Stillwater fishing exists in the remote Lamb Valley Pond, in Hell Gate Pond, and in most any beaver pond or backwater found within close proximity of the aforementioned waters.
   To protect the wild brook trout populations within this watershed, the waters are all managed under special regulations and open to fishing from January 1 through Labor Day. All fish must be released, with the exception of fish caught in the Dead Diamond River from the headwaters to its confluence with the Swift Diamond.
   The bottom line is that the Grant offers endless opportunities for exploratory angling in a wilderness setting. And, with the restriction of vehicular travel and overnight camping, exploring all of it becomes nearly impossible. Thankfully, the fishing is great everywhere. At least that’s been the experience of David Van Wie, a Dartmouth graduate and coauthor of a book titled The Confluence: Fly-Fishing & Friendship in the Dartmouth College Grant.
   “My first trip to the Grant was senior year, cross-country skiing into one of the cabins with gear on a sled,” he says. “Ten years later, my buddy Phil got a fly rod and asked if I wanted to go again. Now a whole group of us goes up every June and proceeds to try to solve the wild brook trout fishery there.”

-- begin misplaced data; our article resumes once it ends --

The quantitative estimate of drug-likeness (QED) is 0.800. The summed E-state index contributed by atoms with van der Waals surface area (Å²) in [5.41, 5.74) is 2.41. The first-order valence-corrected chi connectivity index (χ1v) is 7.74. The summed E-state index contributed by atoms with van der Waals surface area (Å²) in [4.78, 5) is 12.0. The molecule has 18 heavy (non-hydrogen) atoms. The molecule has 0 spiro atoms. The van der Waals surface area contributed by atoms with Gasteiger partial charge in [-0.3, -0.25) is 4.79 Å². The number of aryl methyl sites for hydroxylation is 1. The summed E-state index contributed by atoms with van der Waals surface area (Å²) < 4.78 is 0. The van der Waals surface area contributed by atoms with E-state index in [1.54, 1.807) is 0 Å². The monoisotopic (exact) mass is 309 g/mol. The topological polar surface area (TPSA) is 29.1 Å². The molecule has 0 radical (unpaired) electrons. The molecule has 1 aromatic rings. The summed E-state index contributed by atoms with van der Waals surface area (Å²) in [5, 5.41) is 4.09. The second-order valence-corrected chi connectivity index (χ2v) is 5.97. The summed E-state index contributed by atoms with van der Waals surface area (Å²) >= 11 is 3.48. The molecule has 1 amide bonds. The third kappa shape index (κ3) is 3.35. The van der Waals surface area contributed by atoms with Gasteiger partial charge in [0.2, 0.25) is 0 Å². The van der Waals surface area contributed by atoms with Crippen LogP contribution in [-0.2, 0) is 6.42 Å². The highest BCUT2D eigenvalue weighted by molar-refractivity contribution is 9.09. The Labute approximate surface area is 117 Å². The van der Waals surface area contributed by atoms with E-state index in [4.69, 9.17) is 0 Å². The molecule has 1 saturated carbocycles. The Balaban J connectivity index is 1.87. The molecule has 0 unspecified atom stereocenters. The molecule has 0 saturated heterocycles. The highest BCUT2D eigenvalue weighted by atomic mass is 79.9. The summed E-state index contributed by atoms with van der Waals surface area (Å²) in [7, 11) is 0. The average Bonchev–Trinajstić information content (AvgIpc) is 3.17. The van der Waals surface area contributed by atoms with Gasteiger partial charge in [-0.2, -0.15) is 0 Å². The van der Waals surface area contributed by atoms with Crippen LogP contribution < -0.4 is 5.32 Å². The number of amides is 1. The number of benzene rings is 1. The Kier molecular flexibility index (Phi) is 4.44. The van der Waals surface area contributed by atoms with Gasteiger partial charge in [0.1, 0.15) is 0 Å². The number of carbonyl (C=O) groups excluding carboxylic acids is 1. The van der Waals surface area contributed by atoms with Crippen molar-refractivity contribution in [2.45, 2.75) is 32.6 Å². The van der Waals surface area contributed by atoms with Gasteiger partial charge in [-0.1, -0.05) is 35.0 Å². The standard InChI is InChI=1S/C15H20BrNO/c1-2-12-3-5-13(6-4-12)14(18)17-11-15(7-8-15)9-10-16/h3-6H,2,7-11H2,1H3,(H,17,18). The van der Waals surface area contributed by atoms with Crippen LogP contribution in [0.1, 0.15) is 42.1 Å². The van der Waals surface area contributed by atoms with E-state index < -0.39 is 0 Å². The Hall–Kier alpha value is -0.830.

He adds, “For a long time, we thought the gorge was a barrier,” speaking of a very high-gradient stretch of river just upstream of Dead Diamond Road’s first river crossing.
   However, Dianne Timmins’ fish tagging study revealed that this was not the case. Her findings suggested that brook trout begin to migrate back into the Dead Diamond and Swift Diamond Rivers around Memorial Day, when water temperatures reach 53 F. There they remain until rising summer water temperatures and low flows drive them out. They return to spawn in late September and early October, but by then the fishing season is closed to take pressure off the reproducing fish.